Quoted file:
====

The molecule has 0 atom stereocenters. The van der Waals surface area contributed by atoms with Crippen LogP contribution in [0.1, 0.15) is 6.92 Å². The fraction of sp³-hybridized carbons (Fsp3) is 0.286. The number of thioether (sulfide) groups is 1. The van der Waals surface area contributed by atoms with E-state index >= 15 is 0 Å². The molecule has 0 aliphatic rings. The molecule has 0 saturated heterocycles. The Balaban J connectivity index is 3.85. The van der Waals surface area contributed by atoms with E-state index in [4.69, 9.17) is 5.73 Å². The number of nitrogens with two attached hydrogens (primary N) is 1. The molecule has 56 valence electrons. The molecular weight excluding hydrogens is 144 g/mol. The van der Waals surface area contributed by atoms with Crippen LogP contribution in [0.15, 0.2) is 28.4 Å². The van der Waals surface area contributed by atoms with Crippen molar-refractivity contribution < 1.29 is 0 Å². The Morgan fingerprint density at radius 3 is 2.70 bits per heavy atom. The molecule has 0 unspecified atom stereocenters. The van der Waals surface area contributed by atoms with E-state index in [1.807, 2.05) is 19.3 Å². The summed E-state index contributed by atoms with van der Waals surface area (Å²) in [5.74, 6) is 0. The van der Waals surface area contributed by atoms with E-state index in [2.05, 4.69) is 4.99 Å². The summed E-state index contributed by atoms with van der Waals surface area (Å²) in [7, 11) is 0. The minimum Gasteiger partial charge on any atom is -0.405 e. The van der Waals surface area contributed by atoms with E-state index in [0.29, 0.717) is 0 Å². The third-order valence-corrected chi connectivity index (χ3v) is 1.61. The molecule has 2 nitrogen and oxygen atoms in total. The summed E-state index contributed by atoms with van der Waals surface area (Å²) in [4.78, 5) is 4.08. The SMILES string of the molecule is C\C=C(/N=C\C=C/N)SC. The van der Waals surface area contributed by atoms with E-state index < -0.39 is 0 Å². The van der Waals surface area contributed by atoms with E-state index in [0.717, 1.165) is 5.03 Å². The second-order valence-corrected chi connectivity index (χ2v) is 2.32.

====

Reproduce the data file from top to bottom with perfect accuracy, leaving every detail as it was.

The molecule has 0 atom stereocenters. The van der Waals surface area contributed by atoms with Crippen LogP contribution in [0.1, 0.15) is 6.92 Å². The fraction of sp³-hybridized carbons (Fsp3) is 0.286. The number of thioether (sulfide) groups is 1. The van der Waals surface area contributed by atoms with E-state index >= 15 is 0 Å². The molecule has 0 aliphatic rings. The molecule has 0 saturated heterocycles. The Balaban J connectivity index is 3.85. The van der Waals surface area contributed by atoms with E-state index in [4.69, 9.17) is 5.73 Å². The number of nitrogens with two attached hydrogens (primary N) is 1. The molecule has 56 valence electrons. The molecular weight excluding hydrogens is 144 g/mol. The van der Waals surface area contributed by atoms with Crippen LogP contribution in [0.15, 0.2) is 28.4 Å². The van der Waals surface area contributed by atoms with Crippen molar-refractivity contribution < 1.29 is 0 Å². The Morgan fingerprint density at radius 3 is 2.70 bits per heavy atom. The molecule has 0 unspecified atom stereocenters. The van der Waals surface area contributed by atoms with E-state index in [1.807, 2.05) is 19.3 Å². The summed E-state index contributed by atoms with van der Waals surface area (Å²) in [5.74, 6) is 0. The van der Waals surface area contributed by atoms with E-state index in [2.05, 4.69) is 4.99 Å². The summed E-state index contributed by atoms with van der Waals surface area (Å²) in [7, 11) is 0. The minimum Gasteiger partial charge on any atom is -0.405 e. The van der Waals surface area contributed by atoms with E-state index in [0.29, 0.717) is 0 Å². The third-order valence-corrected chi connectivity index (χ3v) is 1.61. The molecule has 2 nitrogen and oxygen atoms in total. The summed E-state index contributed by atoms with van der Waals surface area (Å²) in [4.78, 5) is 4.08. The SMILES string of the molecule is C\C=C(/N=C\C=C/N)SC. The van der Waals surface area contributed by atoms with E-state index < -0.39 is 0 Å². The van der Waals surface area contributed by atoms with E-state index in [0.717, 1.165) is 5.03 Å². The second-order valence-corrected chi connectivity index (χ2v) is 2.32.